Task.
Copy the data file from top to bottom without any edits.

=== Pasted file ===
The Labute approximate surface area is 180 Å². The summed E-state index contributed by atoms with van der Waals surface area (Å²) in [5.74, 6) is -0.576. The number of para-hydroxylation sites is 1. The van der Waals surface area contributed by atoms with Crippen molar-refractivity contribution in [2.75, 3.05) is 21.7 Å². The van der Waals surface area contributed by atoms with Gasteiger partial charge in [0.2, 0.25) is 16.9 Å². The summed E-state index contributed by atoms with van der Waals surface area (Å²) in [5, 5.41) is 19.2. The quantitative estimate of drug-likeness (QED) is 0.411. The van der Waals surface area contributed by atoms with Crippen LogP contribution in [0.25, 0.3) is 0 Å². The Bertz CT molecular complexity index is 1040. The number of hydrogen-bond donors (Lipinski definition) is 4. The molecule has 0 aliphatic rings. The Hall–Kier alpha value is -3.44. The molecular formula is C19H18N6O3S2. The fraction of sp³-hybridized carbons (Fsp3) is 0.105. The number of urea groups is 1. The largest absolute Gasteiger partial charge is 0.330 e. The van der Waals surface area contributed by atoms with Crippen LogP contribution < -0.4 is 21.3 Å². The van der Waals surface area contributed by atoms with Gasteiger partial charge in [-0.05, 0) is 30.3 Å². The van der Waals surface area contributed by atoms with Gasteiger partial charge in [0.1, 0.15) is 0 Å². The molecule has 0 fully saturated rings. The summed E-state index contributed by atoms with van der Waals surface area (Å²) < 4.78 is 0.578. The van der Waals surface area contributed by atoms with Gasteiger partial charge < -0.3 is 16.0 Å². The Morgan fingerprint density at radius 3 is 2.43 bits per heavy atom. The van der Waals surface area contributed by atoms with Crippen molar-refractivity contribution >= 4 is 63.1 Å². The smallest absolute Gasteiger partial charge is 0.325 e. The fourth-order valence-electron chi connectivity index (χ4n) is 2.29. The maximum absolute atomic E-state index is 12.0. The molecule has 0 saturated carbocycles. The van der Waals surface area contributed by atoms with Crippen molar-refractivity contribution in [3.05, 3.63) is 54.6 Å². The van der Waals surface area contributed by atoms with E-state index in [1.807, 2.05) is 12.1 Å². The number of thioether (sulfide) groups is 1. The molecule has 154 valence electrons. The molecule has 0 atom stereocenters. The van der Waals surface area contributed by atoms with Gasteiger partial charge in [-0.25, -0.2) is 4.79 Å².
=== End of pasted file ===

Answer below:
The Labute approximate surface area is 180 Å². The summed E-state index contributed by atoms with van der Waals surface area (Å²) in [5.74, 6) is -0.576. The number of para-hydroxylation sites is 1. The van der Waals surface area contributed by atoms with Crippen molar-refractivity contribution in [2.75, 3.05) is 21.7 Å². The van der Waals surface area contributed by atoms with Gasteiger partial charge in [0.2, 0.25) is 16.9 Å². The summed E-state index contributed by atoms with van der Waals surface area (Å²) in [5, 5.41) is 19.2. The quantitative estimate of drug-likeness (QED) is 0.411. The van der Waals surface area contributed by atoms with Crippen LogP contribution in [0.25, 0.3) is 0 Å². The Bertz CT molecular complexity index is 1040. The number of hydrogen-bond donors (Lipinski definition) is 4. The molecule has 0 aliphatic rings. The Hall–Kier alpha value is -3.44. The molecular formula is C19H18N6O3S2. The fraction of sp³-hybridized carbons (Fsp3) is 0.105. The number of urea groups is 1. The largest absolute Gasteiger partial charge is 0.330 e. The van der Waals surface area contributed by atoms with Crippen LogP contribution < -0.4 is 21.3 Å². The van der Waals surface area contributed by atoms with Gasteiger partial charge in [-0.05, 0) is 30.3 Å². The van der Waals surface area contributed by atoms with Gasteiger partial charge in [0.1, 0.15) is 0 Å². The molecule has 0 fully saturated rings. The summed E-state index contributed by atoms with van der Waals surface area (Å²) < 4.78 is 0.578. The van der Waals surface area contributed by atoms with Gasteiger partial charge < -0.3 is 16.0 Å². The Morgan fingerprint density at radius 3 is 2.43 bits per heavy atom. The van der Waals surface area contributed by atoms with Crippen molar-refractivity contribution >= 4 is 63.1 Å². The smallest absolute Gasteiger partial charge is 0.325 e. The fourth-order valence-electron chi connectivity index (χ4n) is 2.29. The maximum absolute atomic E-state index is 12.0. The molecule has 0 saturated carbocycles. The van der Waals surface area contributed by atoms with Crippen molar-refractivity contribution in [3.05, 3.63) is 54.6 Å². The van der Waals surface area contributed by atoms with E-state index in [1.807, 2.05) is 12.1 Å². The number of thioether (sulfide) groups is 1. The molecule has 154 valence electrons. The molecule has 0 atom stereocenters. The van der Waals surface area contributed by atoms with Gasteiger partial charge in [-0.25, -0.2) is 4.79 Å².